Back early on in our journey when Maci was a baby (she is now 16!), we knew she was not meeting developmental milestones, especially in relation to speech. After approximately a year of working with a speech and language pathologist (SLP), Maci was diagnosed with Apraxia.
According to the National Institute on Deafness & Other Communication Disorders, “Apraxia of Speech (AOS) also known as Acquired Apraxia of Speech, Verbal Apraxia, or Childhood Apraxia of Speech (CAS) — when diagnosed in children—is a speech-sound disorder. What that means is that someone with AOS has trouble saying what he or she wants to say correctly and consistently. AOS is a neurological disorder that aﬀects the brain pathways involved in planning the sequence of movements involved in producing speech. The brain knows what it wants to say, but cannot properly plan and sequence the required speech sound movements.”
Looking back, we honestly had no idea how impactful Apraxia would be for Maci still today. Then, I truly felt that with therapy and time Maci’s Apraxia would resolve. She would connect her neuropathways and be able to communicate “normally.” I can’t tell you how many SLPs, specialists, doctors and alternative treatments we’ve tapped to help Maci improve her communication and speech. In addition to all the above, we’ve tried other strategies, including implementing a typing and augmentative technology to assist her with communication.
Apraxia aﬀects all motor planning and coordination. As a result, writing, typing and pointing at devices (so important in today’s world of mice and scrolling!) is equally challenging and frustrating for Maci. And it follows then that participating in school and a traditional educational setting is really hard for her and extremely exhausting. She puts so much energy into motor planning throughout her day with little to no support. I can’t tell you how frustrating that is for me as a parent.
Thankfully, several years ago, one of the SLP’s we worked with introduced us to Facilitated Typing (also known as Facilitated Communication) as a way for Maci to communicate. We strayed away from it for a time, but we recently have reintroduced supported communication into Maci’s communication regimen. Specifically, the method we are using is called the rapid prompting method (RPM). RPM is a technique that allows people with autism or other disabilities to communicate through pointing, typing, or writing. It’s also known as Spelling to Communicate.
Now, full disclosure, there is strong criticism of facilitated communication and RPM as legitimate forms of communication for people with Autism or other motor challenge disorders. The American Speech-Language-Hearing Association has issued a statement opposing the practice of RPM. They have stated that “until future trials have demonstrated the safety and eﬀectiveness of RPM, and perhaps more importantly, have first clarified the authorship question, we strongly discourage clinicians, educators, and parents of children with ASD from using RPM.”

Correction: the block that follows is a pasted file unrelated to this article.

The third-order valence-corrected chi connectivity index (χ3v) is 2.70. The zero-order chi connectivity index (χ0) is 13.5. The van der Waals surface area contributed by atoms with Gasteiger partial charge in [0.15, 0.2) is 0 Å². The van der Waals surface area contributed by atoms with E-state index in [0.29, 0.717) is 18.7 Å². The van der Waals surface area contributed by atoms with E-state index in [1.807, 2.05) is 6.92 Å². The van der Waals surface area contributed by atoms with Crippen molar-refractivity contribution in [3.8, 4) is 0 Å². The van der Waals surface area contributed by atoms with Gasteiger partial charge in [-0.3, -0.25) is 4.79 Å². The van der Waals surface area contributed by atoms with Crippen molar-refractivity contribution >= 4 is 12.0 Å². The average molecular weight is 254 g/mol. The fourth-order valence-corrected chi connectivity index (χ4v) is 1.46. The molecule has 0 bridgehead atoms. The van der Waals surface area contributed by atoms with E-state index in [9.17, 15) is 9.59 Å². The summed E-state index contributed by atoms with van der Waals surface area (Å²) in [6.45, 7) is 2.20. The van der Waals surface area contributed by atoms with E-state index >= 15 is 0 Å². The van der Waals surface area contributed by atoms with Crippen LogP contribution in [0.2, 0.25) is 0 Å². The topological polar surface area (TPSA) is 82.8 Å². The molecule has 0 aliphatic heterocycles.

But as a parent, and the expert on your child, sometimes you have to trust your instincts – and trust what works for your child.
Our Journey Begins…………
So, despite the caution from the ASHA, we are going to try RPM – searching for any way to help Maci better communicate better with the outside world. We have found a person to help us teach Maci. We are working with Maci’s school to have her use RPM effectively with her teachers. At this point and with a lot of review, research and determination, I believe this may be the best vehicle to finally give Maci her voice.
I invite you to stay tuned and join us in our journey! This is uncharted territory for us and I will be blogging and sharing videos on our experience, the ups and downs and all what we are doing and learning each month. I hope this will be informing, helpful and maybe even eye opening to the possibilities and potential for others.
I also want to share some amazing work from the person who is helping us. Her son is proficient in using RPM for communication, writing and text to speech. Grant gives presentations at conferences, writes for publications and is part of the CommunicationFirst organization, all the while considered non-verbal.
I am very excited to be sharing this information to all the MAP followers! Please show up each month and see how we are doing. We’d love to hear your thoughts, ideas and opinions!
Information about RPM:
- Halo Soma-RPM (lots of interviews on their blog)
- Unlocking Voices – you can also:
- Join their group on Facebook
- Watch short entertaining videos that give an overview of this teaching method.
- Article on Facilitated Communication from Syracuse University
- Optimal Rhythms – Casey DePriest is a friend of mine and a neurologic music therapist by training, with a private school in Illinois. Over Covid, she’s developed online learning for kids close to or already aged out of the public system. She also has a nice list of resources.
Communication/Autism-related films, books, & blogs:
- Wretches and Jabberers (movie) – We’ve spent a lot of time with everyone in the film
- Ido in Autismland by Ido Kedar (book and blog) Dr. Mona Delahooke knows him—maybe you do too?)
- The Reason I Jump (book and movie)
- Deej (movie)
- This is not about me (movie about Jordyn Zimmerman)
Marikay Cuthill is mother of Maci, a vibrant, curious 16-year-old on the Autism Spectrum, and the founder of Maci And Pebble, a community dedicated to helping people navigate autism by finding answers, direction and peace of mind. Learn more at www.maciandpebble.com
Get vetted autism resources delivered to your inbox every month. Subscribe to our free newsletter!